Weekly roundup: Santa Ana reopens its Learning Labs, enterprising students bring curb appeal, and more

On the same day California lifted its stay-at-home order, the Santa Ana Unified School District reopened Learning Labs at a dozen campuses to serve students with the greatest needs in small groups.

Learning Lab at Santa Ana High School

Staffed by instructional aides, the labs were first piloted in November as safe and supportive learning spaces with reliable internet connections for students to access their virtual classrooms. They were put on hold in December in response to soaring COVID-19 rates.

On Monday, labs reopened at Advanced Learning Academy, Franklin Elementary, Heninger Elementary, Kennedy Elementary, Lincoln Elementary, Madison Elementary, Martin Elementary, Roosevelt-Walker Elementary, Lathrop Intermediate, McFadden Intermediate, Willard Intermediate and Santa Ana High School.

Learning pods within each lab are limited to 14 or fewer students, giving priority to those experiencing homelessness, foster youth, English Learners and students with disabilities, district officials said.

Additional labs are set to open over the next four weeks. Eventually, Santa Ana officials would like to host them at 40 campuses.

And here are some of the other stories we’ve been following this week:

  • Three enterprising seniors from Newport Harbor High School are bringing a little curb appeal to local neighborhoods during the pandemic. Their new business venture paints street addresses outside homes for $20 a curb.
  • With California’s stay-at-home order lifted, some youth sports could resume, but permission depends on where a county falls on the state’s four-tiered monitoring system. In the “purple” tier, cross-country would be the only fall sport that could restart, the Daily Pilot reports.
  • In February, educators and childcare workers are expected to join the list of Californians who have priority to get vaccinated for COVID-19. After that, scheduling will be based on age, CalMatters reports.
  • In a letter to the governor this week, the California Teachers Association said vaccines are a key element to safely resuming in-person instruction.
  • Around this time Typewriterof year, hundreds of students would typically gather over two consecutive Saturdays to compete for individual and team honors at the Orange County Academic Decathlon. Owing to the pandemic, large events are out. But the 53rd annual decathlon will go on as a virtual contest.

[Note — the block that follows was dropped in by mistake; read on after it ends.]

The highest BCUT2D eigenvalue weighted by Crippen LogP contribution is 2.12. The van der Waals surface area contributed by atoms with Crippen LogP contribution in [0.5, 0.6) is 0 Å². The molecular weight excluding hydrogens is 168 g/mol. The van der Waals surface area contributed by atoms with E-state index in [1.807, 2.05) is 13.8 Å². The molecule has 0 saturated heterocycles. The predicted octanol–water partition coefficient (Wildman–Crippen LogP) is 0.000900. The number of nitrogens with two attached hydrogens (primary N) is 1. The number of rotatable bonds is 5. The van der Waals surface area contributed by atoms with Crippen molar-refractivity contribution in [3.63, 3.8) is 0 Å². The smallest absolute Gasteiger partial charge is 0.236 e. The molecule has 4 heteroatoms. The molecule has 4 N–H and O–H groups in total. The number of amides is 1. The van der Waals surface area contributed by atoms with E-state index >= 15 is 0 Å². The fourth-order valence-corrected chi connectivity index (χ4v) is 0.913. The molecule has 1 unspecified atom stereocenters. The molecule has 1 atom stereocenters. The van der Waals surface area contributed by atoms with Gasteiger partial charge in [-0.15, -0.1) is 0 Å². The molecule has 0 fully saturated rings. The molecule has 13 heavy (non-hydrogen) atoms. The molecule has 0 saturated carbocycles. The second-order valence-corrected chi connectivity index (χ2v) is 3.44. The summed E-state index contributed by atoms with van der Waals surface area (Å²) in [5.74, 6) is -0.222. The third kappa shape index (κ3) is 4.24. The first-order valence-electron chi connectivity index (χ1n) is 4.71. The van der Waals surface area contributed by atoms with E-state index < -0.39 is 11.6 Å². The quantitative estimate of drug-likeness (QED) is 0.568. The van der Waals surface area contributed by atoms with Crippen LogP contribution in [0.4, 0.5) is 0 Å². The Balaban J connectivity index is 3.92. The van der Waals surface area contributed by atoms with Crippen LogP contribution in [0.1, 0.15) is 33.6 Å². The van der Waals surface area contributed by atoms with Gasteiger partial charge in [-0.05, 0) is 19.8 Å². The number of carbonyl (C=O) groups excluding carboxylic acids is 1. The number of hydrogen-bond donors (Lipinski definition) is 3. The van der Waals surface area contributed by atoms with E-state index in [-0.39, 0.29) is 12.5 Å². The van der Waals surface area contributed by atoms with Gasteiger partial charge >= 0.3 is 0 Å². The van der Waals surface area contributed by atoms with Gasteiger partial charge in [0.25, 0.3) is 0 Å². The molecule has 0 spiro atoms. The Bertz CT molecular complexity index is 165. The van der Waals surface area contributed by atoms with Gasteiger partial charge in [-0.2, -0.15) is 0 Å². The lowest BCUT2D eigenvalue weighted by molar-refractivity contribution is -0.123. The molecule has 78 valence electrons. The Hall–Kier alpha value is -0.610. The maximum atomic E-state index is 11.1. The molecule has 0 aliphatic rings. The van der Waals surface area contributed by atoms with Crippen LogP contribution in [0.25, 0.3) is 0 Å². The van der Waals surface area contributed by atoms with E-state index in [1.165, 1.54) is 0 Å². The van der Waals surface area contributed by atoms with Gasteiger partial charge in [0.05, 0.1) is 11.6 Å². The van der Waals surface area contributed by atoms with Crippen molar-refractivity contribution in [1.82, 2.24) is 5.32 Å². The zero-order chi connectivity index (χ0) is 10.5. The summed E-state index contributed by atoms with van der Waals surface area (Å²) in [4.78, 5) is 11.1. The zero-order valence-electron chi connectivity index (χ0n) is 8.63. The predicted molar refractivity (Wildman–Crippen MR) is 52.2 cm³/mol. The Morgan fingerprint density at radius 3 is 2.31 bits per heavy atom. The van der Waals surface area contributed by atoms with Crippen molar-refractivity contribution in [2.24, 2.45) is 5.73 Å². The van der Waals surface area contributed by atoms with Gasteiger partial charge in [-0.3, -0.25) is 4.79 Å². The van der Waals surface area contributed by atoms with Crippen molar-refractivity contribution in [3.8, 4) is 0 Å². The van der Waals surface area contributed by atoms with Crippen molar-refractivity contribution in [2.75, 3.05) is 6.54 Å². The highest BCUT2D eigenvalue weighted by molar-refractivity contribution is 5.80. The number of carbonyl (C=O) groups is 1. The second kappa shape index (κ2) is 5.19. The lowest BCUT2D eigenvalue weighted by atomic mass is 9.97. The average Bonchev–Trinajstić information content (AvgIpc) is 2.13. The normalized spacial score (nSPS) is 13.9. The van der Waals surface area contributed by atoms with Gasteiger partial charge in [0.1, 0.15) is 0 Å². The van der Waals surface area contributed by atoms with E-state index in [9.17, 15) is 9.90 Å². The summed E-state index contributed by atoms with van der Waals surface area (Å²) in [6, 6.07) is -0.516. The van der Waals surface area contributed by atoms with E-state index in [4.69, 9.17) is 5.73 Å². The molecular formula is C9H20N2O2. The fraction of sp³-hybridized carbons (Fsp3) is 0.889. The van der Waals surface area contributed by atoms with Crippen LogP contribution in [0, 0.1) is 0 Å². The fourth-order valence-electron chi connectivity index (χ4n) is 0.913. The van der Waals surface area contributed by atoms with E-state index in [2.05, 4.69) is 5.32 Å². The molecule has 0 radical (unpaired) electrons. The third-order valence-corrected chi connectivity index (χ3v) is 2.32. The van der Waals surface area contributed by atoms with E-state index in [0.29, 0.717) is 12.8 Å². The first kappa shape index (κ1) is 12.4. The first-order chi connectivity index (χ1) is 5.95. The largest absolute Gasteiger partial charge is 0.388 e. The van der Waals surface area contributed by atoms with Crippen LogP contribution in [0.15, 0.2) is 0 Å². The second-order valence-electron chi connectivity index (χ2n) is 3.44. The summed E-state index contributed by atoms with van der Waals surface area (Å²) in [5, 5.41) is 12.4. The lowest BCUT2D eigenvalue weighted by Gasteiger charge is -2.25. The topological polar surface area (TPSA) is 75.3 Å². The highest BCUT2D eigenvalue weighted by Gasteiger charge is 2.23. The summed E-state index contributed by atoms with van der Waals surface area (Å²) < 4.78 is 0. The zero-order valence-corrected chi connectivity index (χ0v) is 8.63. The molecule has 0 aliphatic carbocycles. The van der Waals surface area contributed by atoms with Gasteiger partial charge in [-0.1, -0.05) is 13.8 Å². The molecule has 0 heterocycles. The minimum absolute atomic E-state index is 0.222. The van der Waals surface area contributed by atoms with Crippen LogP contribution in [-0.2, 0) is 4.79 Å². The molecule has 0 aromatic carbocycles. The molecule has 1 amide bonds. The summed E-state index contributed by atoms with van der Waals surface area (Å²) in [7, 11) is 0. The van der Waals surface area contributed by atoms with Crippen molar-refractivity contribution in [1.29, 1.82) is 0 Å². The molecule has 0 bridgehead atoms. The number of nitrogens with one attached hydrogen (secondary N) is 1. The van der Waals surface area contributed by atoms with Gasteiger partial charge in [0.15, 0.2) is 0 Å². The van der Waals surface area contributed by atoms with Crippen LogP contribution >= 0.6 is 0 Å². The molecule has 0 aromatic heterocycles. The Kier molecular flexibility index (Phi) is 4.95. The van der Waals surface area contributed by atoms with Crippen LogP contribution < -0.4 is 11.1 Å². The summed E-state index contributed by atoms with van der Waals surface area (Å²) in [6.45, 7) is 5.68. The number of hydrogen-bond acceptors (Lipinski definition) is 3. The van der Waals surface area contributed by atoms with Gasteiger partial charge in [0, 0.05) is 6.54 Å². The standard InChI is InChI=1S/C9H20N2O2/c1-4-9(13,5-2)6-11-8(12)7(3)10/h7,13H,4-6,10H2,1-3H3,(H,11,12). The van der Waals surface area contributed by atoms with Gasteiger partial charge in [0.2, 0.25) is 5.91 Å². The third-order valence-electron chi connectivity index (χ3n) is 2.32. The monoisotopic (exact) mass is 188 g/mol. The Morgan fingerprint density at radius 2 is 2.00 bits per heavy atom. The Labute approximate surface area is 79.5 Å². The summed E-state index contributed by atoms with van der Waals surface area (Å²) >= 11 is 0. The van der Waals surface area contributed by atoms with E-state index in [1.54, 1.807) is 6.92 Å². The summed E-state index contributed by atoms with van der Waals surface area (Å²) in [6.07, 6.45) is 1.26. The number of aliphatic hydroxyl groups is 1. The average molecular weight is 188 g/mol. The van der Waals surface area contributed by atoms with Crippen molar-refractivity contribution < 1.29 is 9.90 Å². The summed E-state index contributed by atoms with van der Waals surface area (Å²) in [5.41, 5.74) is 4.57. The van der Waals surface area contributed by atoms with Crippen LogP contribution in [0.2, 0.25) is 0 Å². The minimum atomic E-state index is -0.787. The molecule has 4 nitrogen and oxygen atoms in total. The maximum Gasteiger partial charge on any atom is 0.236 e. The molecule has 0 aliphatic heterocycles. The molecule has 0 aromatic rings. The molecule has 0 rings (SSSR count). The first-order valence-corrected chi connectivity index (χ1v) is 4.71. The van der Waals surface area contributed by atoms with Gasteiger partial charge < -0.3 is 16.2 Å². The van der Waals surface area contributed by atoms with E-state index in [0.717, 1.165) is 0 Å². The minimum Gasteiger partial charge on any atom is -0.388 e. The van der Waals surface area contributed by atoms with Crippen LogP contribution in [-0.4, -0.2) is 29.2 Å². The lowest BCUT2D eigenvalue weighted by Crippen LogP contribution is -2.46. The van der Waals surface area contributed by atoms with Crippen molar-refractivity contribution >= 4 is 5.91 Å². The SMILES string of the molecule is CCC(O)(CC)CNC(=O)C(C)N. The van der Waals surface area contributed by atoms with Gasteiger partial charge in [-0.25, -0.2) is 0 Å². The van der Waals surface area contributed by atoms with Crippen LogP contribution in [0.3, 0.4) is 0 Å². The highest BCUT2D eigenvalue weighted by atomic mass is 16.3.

• A number of Orange County schools took part in the Great Kindness Challenge this week. The national program, which features a toolkit and checklist encouraging daily acts of kindness, was adapted to ensure social distancing precautions. The OCDE Newsroom has a roundup of some local good deeds.
  • Irvine Company delivered its latest $2 million donation to the Irvine Unified School District. It’s part of the company’s 20-year, $45-million investment in art, music and science through the Excellence in Education Enrichment program.
  • According to two epidemiologists and a researcher from the Centers for Disease Control and Prevention, data suggests a path to safely resume in-person instruction, but schools and their surrounding communities must commit to a raft of public health precautions to prevent COVID-19 transmission.
  • COVID-19 isn’t the only disease concerning local pediatricians. They’re also worried about potential outbreaks of measles, whooping cough and meningitis, as many parents are reportedly delaying routine immunizations for their children.
  • Los Angeles officials say school campuses there are unlikely to reopen until teachers have received the COVID-19 vaccine and infection rates drop significantly.

This is the part where we encourage you to keep up with local education news stories by bookmarking the OCDE Newsroomsubscribing for emailed updates and following us on FacebookTwitter and Instagram.